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Arthur Herzog dies; former Long Islander, pharmacist was 93

Arthur Herzog is shown on his last visit

Arthur Herzog is shown on his last visit to Long Island in the summer of 2006. Credit: Bob Herzog

When Arthur Herzog owned a Harlem pharmacy, local residents relied so much on his medical advice that they affectionately called him "Doc."

"Back then, the pharmacist was trusted, and people would say, 'This hurts, that hurts,' and he would say, 'Try that,' " said one of Herzog's three sons, Newsday sports writer Bob Herzog. "There wasn't so much concern about liability then and the pharmacist was trusted by his customers."

When the pharmacy was later burned down during rioting after the 1968 assassination of the Rev. Martin Luther King Jr., Bob Herzog said, many of his father's customers called to say how sorry they were for what had happened to his store and to tell him how much they loved him.

Arthur Herzog, a longtime resident of Long Island, died Friday at Rancho Mirage Health & Rehabilitation Center in California. He was 93.

Born in the Bronx, the former East Meadow and Dix Hills resident was living in Palm Desert, California, after retiring in 1988. His approximately 40-year pharmaceutical career included working at the defunct Genovese Drug Stores and Tick Tock pharmacy, both in East Northport.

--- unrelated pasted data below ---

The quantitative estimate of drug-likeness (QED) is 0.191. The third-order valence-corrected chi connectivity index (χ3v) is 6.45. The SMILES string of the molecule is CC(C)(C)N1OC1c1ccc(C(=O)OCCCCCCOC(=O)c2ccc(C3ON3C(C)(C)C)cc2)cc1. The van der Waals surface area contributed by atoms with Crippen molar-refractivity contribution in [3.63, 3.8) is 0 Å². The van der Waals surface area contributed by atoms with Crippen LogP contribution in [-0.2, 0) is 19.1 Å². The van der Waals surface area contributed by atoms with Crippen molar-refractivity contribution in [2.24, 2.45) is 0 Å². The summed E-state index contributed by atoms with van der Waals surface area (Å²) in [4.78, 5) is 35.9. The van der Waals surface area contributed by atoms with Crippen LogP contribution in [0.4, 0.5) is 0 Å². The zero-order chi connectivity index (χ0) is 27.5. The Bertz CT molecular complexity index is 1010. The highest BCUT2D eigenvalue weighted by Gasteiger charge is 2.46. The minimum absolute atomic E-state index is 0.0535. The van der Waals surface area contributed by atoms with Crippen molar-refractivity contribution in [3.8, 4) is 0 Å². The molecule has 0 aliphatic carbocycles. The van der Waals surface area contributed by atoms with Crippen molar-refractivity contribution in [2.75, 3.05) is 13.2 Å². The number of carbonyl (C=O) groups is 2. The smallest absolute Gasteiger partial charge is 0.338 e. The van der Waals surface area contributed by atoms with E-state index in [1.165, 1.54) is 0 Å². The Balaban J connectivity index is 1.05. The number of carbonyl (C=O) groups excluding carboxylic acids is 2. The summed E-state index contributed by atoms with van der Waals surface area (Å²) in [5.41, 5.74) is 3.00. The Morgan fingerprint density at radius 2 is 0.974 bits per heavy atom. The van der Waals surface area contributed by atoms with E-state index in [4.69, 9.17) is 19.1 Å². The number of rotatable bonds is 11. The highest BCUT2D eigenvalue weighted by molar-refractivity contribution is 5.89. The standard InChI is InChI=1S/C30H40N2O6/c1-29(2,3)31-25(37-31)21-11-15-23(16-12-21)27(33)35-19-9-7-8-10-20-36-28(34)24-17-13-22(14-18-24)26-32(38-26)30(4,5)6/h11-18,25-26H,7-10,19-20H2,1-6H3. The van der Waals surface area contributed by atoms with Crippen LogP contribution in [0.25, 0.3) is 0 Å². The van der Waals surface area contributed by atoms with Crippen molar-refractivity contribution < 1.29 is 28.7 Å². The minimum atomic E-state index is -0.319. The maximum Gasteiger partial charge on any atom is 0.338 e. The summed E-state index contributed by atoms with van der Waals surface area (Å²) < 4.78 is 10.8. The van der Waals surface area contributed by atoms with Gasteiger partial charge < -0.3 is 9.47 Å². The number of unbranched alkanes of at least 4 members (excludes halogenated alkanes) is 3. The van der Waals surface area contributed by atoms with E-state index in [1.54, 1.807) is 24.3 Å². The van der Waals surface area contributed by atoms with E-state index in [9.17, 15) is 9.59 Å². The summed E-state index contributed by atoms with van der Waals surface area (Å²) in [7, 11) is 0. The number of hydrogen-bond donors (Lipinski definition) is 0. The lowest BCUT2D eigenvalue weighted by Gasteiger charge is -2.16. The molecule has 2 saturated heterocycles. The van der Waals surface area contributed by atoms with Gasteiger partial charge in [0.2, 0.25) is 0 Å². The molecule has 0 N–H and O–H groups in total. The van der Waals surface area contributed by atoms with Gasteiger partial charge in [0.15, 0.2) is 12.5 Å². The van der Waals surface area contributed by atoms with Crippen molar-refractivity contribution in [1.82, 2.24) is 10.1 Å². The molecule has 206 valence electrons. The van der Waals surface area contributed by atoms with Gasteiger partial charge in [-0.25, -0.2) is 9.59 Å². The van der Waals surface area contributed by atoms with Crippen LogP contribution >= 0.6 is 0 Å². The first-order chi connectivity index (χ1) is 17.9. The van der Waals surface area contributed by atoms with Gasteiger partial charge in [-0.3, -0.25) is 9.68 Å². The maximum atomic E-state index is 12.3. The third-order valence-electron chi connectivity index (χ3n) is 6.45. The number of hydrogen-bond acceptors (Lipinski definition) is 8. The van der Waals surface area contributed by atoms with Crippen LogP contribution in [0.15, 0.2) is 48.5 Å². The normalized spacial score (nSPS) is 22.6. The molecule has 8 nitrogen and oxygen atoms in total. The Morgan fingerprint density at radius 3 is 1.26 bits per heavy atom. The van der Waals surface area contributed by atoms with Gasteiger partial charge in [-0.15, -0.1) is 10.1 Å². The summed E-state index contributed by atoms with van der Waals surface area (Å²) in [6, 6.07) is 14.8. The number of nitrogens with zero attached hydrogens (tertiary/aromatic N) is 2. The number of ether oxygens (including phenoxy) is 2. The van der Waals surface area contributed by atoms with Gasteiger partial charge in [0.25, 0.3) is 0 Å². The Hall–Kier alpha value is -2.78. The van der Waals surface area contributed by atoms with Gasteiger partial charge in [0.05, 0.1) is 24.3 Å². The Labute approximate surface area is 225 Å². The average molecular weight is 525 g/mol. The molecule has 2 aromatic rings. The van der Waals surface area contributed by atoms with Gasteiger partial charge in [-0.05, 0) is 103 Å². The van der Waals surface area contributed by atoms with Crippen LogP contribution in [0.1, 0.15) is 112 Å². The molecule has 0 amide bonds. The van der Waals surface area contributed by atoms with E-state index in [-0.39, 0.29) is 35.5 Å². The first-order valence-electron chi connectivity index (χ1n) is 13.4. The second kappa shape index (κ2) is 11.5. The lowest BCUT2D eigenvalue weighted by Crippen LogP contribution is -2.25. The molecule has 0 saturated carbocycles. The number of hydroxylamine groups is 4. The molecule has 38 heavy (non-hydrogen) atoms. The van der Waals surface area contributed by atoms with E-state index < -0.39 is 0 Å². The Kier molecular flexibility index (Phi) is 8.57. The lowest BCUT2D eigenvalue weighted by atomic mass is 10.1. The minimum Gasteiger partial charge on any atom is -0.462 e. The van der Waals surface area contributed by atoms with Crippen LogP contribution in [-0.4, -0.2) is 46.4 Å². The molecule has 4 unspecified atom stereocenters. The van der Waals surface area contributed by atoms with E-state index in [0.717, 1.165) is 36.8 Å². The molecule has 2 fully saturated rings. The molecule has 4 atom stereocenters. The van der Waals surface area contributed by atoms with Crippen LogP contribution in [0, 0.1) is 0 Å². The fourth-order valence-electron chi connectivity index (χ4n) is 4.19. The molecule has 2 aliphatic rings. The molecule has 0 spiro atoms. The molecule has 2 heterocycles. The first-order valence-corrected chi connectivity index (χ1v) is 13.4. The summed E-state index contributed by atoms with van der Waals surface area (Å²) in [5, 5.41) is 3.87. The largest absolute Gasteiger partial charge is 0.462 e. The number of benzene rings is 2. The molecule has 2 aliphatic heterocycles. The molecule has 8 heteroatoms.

Herzog became a pharmacist after graduating from James Monroe High School in the Bronx and serving in the South Pacific during World War II as a Marine sergeant. He was a gunner on the Douglas SDB Dauntless, a dive bomber.

"He enlisted soon after Pearl Harbor," Bob Herzog said. "It was honorable to enlist back then -- the enemy was clear-cut and there was a rush to enlist in his neighborhood."

After serving in the military, Arthur Herzog received a scholarship to Springfield College in Massachusetts and was planning to be a gym teacher, but changed his plans after meeting his future wife, Bernice. He attended the Fordham University School of Pharmacy on the G.I. Bill.

Bob Herzog said family was his father's passion along with baseball and weightlifting.

"There's one less hero on the planet today," said Arthur's son Larry of San Diego. "My father cared deeply about others and not about himself."

In addition to Larry and Bob Herzog, who lives in Holbrook, Herzog is survived by a son, Ron of Palm Desert; a sister, Muriel DeRenzis of Gaithersburg, Maryland; and three grandchildren. Funeral arrangements are pending.

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